Thiruvalluvar Statue

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Thiruvalluvar Statue
அய்யன் திருவள்ளுவர் சிலை
Tiruvalluvar statue LIC.jpg
The Thiruvalluvar Statue in Kanyakumari
Coordinates 8°04′40″N 77°33′14″E / 8.0777°N 77.5539°E / 8.0777; 77.5539Coordinates: 8°04′40″N 77°33′14″E / 8.0777°N 77.5539°E / 8.0777; 77.5539
Location Kanyakumari, Tamil Nadu, India
Designer Dr. V. Ganapati Sthapati
Type statue
Material Stone and concrete
Height 40.6 metres (133 ft)
Beginning date September 7, 1990
Completion date 1999
Opening date January 1, 2000

The Thiruvalluvar Statue is a 133 feet (40.6 m) tall stone sculpture of the Tamil poet and philosopher Tiruvalluvar, author of the Thirukkural. It was opened on January 1, 2000 (Millennium) and is located atop a small island near the town of Kanyakumari, where two seas and an ocean meet; the Bay of Bengal, the Arabian Sea, and the Indian Ocean . The statue has a height of 95 feet (29 m) and stands upon a 38 foot (11.5 m) pedestal that represents the 38 chapters of "virtue" in the Thirukkural. The statue standing on the pedestal represents "wealth" and "pleasures", signifying that wealth and love be earned and enjoyed on the foundation of solid virtue.[1]

The combined height of the statue and pedestal is 133 feet (40.5 m), denoting the 133 chapters in the Thirukkural. It has a total weight of 7000 tons.[2][3]

The statue, with its slight bend around the waist is reminiscent of a dancing pose of the ancient Indian deities like Nataraja. It was sculpted by the Indian sculptor Dr. V. Ganapati Sthapati, who also created the Iraivan Temple.

This monument was hit by the Indian Ocean Tsunami of December 26, 2004.

Construction[edit]

Thiruvalluvar Statue and the adjacent Vivekananda Rock Memorial at sunrise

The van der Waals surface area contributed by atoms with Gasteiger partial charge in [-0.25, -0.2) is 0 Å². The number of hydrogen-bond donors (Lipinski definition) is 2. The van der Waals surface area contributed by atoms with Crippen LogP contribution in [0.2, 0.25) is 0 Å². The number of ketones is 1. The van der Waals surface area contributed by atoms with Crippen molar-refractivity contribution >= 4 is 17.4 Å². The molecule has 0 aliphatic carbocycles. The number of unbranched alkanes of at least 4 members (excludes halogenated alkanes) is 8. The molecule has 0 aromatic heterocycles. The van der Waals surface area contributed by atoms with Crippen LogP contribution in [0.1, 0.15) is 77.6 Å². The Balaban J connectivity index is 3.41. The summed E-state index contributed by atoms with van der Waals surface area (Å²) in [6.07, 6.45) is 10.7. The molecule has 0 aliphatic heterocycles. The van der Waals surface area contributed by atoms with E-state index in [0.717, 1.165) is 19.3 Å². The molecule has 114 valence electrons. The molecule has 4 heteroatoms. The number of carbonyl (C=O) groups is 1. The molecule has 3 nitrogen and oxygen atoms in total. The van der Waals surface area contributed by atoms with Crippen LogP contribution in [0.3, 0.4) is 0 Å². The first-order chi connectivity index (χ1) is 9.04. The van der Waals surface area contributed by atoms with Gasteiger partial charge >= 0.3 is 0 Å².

In 1979, the then Prime Minister Morarji Desai laid the foundation stone for the statue. However, the installation and the sculpting work began on September 6, 1990, on the tiny island adjacent to Vivekananda Rock Memorial when funds were allocated in the 1990-91 budget. Initially, the project stalled but then recommenced in 1997 and was completed on January 1, 2000. At the cost of more than US$1 million (INR 61.4 million), it employed about 150 workers, sculptors, assistants and supervisors. The slight bend around the waist made the design challenging. Dr. V. Ganapati Sthapati solved the problem by creating a full-length wooden prototype before construction. Study of this prototype led to the identification of an energy line (known in Vastu [4] as kayamadhyasutra), currently an empty cavity in the center of the statue from top to bottom. Sthapati designed the statue to survive earthquakes of unexpected magnitude.

The stone work was divided amongst three workshops, in Kanyakumari, Ambasamudram and Shankarapuram. Ambasamudram contributed 5,000 tons of stones, while Shankarapuram was quarried for 2,000 tons of high quality granite stones for the outer portion of the statue. While the largest of the 3,681 stones weighed over 15 tons, the majority weighed three to eight tons. An interesting detail is the 19-foot-high face, with the ears, nose, eyes, mouth, forehead all made of individual stones carved by hand. Stumps of palmyra tree and poles of casuarina (ironwood) were used for scaffolding. It took 18,000 casuarina poles tied together with two truckloads of ropes to reach the top of the statue.[5]

Connectivity From the Mainland[edit]

The statue stands 400 meters from the coastline of Kanyakumari on a small island rock. Ferry service are available from the mainland. The ferry service to Vivekananda Rock Memorial stops for a while at the Thiruvalluvar Statue.

Opening Ceremony

The memorable statue of the great poet was unveiled by the then Chief Minister M. Karunanidhi on the 1st day of January 2000 in the presence of a massive gathering. Thiru. G. K. Moopanar requested the entire gathering to stand up and greet the Chief Minister by acclamation for his achievement in launching the Statue of Ayyan Thiruvalluvar at the southernmost end of India.

Gallery[edit]

See also[edit]

References[edit]

External links[edit]